Ireland faces challenges both in delivering decent public services and in providing high quality social and physical infrastructure. The need for increased levels of investment has been highlighted earlier; present levels of investment are inadequate to address the present infrastructural deficits and will not enable Ireland to adapt to changing demographic pressures. Levels of public expenditure are of course, closely linked to levels of revenue. Chart 1 outlines the Government’s revenue and expenditure projections up to 2021, as set out in Budget 2016 documents.

As a society can Ireland provide high-quality public services to all while allowing total expenditure to fall as a percentage of GDP?

Can Ireland deliver the infrastructure required to meet demographic pressures in the future while allowing total expenditure to fall as a percentage of GDP?

Demography in Ireland is changing and this will have a significant impact on public policy. It will mean increased pressure on education places at all levels, increased pressure on our health and community services as our population ages, and a changing labour force in the longer term. Extra expenditure will be required to meet the demands of our changing population. A recent presentation on Demographic Change and Expenditure Pressures in Ireland given by Dr Thomas Conefrey of the Irish Fiscal Advisory Council (IFAC) highlighted the implied steep fall in primary spending as outlined in Government projections and how this differs from two IFAC scenarios for primary spending based on demographic projections. Progressive fiscal policy would incorporate these demographic projections into all medium- and long- term financial and budgetary planning.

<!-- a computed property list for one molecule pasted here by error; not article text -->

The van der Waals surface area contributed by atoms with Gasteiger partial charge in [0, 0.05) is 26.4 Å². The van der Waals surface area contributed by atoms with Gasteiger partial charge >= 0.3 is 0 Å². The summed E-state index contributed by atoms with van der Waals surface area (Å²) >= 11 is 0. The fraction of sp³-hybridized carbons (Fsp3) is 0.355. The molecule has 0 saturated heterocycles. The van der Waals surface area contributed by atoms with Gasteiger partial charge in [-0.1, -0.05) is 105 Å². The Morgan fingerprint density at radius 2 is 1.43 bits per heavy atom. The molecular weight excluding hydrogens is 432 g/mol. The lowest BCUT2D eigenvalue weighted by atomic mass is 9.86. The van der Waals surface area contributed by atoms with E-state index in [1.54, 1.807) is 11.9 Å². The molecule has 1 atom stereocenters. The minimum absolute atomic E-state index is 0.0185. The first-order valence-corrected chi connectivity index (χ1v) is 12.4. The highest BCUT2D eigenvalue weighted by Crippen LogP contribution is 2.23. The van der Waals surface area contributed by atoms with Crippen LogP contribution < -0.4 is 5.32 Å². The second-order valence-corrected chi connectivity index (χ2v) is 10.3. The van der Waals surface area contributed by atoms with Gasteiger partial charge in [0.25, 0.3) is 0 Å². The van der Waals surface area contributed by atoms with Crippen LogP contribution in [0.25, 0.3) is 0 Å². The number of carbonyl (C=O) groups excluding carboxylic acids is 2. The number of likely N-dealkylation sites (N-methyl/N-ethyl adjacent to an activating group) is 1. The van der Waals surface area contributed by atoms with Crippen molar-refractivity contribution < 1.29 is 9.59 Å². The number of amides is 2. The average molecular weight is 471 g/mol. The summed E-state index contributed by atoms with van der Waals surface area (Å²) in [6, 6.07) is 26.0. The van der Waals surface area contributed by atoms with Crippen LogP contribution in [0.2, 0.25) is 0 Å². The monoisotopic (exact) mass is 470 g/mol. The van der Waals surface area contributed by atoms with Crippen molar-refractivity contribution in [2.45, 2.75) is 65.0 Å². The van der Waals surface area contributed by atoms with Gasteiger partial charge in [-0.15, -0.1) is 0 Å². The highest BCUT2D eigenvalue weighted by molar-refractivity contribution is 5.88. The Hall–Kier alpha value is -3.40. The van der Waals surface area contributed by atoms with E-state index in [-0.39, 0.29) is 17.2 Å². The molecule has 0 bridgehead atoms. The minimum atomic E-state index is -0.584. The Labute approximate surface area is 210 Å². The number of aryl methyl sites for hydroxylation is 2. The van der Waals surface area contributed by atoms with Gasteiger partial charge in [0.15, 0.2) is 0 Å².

The incorporation of these projections would aid medium- to long-term policy planning, it would help to ensure that the focus is firmly on sustainable growth and predictable revenue streams, on using windfall gains for one-off investments in the areas in which Ireland needs them most.

It would help Ireland to have a real debate about the levels of services and infrastructure it seeks to have in the coming decade or two and how these are to be financed.

The question needs to be asked: if we expect infrastructure to catch up to that in the rest of Europe, how can we do this while simultaneously gathering less taxation income than it takes to run the infrastructure already in place in most of those other European countries?

In reality we will never bridge the social and economic infrastructure gaps unless we gather a larger share of our national income and invest it in building a fairer and more successful Ireland. This is a question not just for politicians or policy makers; it is a question for everyone. There are no easy answers, but it is a fact the Ireland must face up to now before it is too late. Progressive fiscal policy would mean that Ireland would be forced to face up to this fact.